Hawaiian Airlines has posted a net loss of $97 million for the third quarter of 2020. As the airline navigates the ongoing crisis, the carrier is looking ahead to the fourth quarter and beyond as Hawaii officially reopens for more mainland US tourists. Also, the carrier did officially confirm Boeing 787 deferrals to 2022 and beyond.
Hawaiian Airlines posts $97m net loss
In the third quarter of 2020, Hawaiian Airlines faced barriers that some of its other network peers did not have to face. For all of the third quarter, the state of Hawaii mandated a 14-day self-quarantine for all incoming travel, and, for part of the third quarter, also mandated it for inter-island travel. This had an outsized impact on Hawaiian, which operated a reduced network across the state.
For the airline’s liquidity position, the carrier closed on $421 million in new financing during the quarter raised from the following:
- $114 million from sale-and-leaseback transactions involving two Airbus A321neos
- $262 million through the issuance of Enhanced Equipment Trust Certificates (EETC) secured using two Airbus A330s and six Airbus A321neos
- Drew on $45 million of the $240 million in loans offered under the United States government
The airline still has access to additional financing. In relation to the last bullet points in loans from the US government, the airline has $577 million of undrawn funds available through March 2021.
The airline is capping capacity onboard its aircraft at 70% through December 15th, 2020.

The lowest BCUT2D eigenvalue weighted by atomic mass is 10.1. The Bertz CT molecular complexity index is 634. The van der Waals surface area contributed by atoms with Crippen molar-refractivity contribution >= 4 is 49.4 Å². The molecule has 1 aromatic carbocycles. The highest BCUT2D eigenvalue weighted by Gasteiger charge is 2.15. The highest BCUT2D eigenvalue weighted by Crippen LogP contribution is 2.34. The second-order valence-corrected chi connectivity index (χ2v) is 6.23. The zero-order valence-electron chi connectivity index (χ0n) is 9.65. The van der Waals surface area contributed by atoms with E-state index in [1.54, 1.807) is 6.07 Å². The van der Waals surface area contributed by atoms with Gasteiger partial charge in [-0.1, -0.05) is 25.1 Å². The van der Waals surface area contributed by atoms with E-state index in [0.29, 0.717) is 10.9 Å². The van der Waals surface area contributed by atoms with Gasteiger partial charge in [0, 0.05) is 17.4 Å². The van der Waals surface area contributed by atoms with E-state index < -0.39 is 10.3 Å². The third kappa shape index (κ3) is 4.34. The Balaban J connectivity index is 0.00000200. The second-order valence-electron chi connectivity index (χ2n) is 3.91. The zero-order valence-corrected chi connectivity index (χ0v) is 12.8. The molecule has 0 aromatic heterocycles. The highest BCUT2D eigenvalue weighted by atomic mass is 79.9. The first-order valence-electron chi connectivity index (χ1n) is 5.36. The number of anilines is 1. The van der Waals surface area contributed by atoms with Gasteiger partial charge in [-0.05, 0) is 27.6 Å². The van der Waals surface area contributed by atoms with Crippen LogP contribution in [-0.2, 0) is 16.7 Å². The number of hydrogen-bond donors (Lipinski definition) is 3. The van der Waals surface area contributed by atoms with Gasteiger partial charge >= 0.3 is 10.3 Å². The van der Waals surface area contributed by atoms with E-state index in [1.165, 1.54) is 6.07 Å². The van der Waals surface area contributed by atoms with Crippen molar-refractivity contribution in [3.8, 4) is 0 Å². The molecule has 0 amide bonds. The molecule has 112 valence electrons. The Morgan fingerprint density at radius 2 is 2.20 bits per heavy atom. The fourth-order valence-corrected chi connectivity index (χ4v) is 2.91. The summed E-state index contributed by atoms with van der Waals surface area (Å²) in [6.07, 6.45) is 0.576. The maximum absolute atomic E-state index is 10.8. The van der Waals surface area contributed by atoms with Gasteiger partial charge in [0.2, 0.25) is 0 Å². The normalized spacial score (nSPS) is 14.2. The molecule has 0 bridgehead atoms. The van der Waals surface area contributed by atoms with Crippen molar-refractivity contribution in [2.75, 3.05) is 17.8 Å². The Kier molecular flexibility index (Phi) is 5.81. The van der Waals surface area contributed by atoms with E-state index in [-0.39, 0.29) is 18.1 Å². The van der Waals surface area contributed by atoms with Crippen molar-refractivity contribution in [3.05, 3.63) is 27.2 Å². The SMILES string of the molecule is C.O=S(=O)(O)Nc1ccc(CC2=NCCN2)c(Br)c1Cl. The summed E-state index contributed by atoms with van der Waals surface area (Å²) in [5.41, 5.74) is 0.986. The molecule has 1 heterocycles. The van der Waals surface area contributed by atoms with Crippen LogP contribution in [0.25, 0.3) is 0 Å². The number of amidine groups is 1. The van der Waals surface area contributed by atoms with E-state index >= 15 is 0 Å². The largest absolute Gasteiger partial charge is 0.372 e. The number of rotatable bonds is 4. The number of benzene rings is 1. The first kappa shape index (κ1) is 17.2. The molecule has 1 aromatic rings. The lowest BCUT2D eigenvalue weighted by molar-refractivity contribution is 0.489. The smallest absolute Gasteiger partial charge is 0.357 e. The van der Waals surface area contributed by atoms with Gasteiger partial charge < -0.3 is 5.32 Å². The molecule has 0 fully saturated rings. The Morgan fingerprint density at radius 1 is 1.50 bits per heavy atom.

On October 1st, Hawaiian Airlines bid adieu to over 2,000 employees across both permanent and extended voluntary leave programs with each of its workgroups. The airline reduced its workforce by approximately 2,400 employees, which is about a 32% reduction in the airline’s workforce—almost 2,100 of those left voluntarily, reducing the number of involuntary furloughs.
However, the involuntary furloughs triggered a clause in Hawaiian’s contract with pilots that requires the airline to suspend ‘Ohana interisland turboprop services.
Looking ahead to the fourth quarter
With Hawaii opening to tourists who get a pre-departure virus test, and with Hawaiian launching a program offering a pre-departure virus testing program through the mail, the carrier has hopes that things are starting to look up. In fact, the airline is going back to being bold with the resumption of the longest scheduled domestic flight in the United States.
Nevertheless, the airline expects capacity in the fourth quarter to be 70% lower year-over-year. Some of the stronger periods for Hawaiian this quarter should be the late-December winter holidays and the late-November Thanksgiving holiday.
Deferring the Boeing 787s
In the airline’s second-quarter results, the carrier stated it was in discussions with Boeing to defer its order for 10 787-9 Dreamliners. Now, the airline has confirmed the deferrals for the 10 Dreamliners.
Deferring aircraft delivery helps reduce capital expenditures. Like JetBlue, Hawaiian does not need these jets right now. When it does, it will be a time when the industry is beyond recovery.
With the first 787-9s coming in September 2022 and the remainder coming through 2026, Hawaiian Airlines is clearly targeting a post-vaccine demand market. With some expecting a vaccine to become widely available by the end of 2021, by 2022, Hawaiian expects to be in a place where it can adequately use and pay for the 787s.
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